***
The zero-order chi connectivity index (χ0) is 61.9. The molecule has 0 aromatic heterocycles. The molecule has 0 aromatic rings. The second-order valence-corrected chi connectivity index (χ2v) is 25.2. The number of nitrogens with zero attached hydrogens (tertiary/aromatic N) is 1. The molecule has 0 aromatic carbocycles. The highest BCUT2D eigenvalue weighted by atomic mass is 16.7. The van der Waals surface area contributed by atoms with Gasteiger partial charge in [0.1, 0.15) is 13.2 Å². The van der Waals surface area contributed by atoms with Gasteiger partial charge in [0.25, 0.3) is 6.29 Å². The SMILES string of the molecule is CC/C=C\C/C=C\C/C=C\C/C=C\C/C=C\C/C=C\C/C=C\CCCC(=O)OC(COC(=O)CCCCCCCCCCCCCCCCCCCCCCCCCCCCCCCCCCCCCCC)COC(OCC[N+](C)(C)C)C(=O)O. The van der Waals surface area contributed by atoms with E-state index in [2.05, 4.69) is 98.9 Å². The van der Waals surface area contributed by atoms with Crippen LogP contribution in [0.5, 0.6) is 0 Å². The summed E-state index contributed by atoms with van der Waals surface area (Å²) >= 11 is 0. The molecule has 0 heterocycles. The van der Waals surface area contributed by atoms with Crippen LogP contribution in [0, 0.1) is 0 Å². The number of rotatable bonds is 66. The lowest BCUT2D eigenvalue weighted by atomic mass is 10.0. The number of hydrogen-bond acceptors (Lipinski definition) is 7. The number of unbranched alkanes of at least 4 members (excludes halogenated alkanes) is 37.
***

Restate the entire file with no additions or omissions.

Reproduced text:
The zero-order chi connectivity index (χ0) is 61.9. The molecule has 0 aromatic heterocycles. The molecule has 0 aromatic rings. The second-order valence-corrected chi connectivity index (χ2v) is 25.2. The number of nitrogens with zero attached hydrogens (tertiary/aromatic N) is 1. The molecule has 0 aromatic carbocycles. The highest BCUT2D eigenvalue weighted by atomic mass is 16.7. The van der Waals surface area contributed by atoms with Gasteiger partial charge in [0.1, 0.15) is 13.2 Å². The van der Waals surface area contributed by atoms with Gasteiger partial charge in [0.25, 0.3) is 6.29 Å². The SMILES string of the molecule is CC/C=C\C/C=C\C/C=C\C/C=C\C/C=C\C/C=C\C/C=C\CCCC(=O)OC(COC(=O)CCCCCCCCCCCCCCCCCCCCCCCCCCCCCCCCCCCCCCC)COC(OCC[N+](C)(C)C)C(=O)O. The van der Waals surface area contributed by atoms with E-state index in [2.05, 4.69) is 98.9 Å². The van der Waals surface area contributed by atoms with Crippen LogP contribution in [0.5, 0.6) is 0 Å². The summed E-state index contributed by atoms with van der Waals surface area (Å²) >= 11 is 0. The molecule has 0 heterocycles. The van der Waals surface area contributed by atoms with Crippen LogP contribution in [0, 0.1) is 0 Å². The number of rotatable bonds is 66. The lowest BCUT2D eigenvalue weighted by atomic mass is 10.0. The number of hydrogen-bond acceptors (Lipinski definition) is 7. The number of unbranched alkanes of at least 4 members (excludes halogenated alkanes) is 37.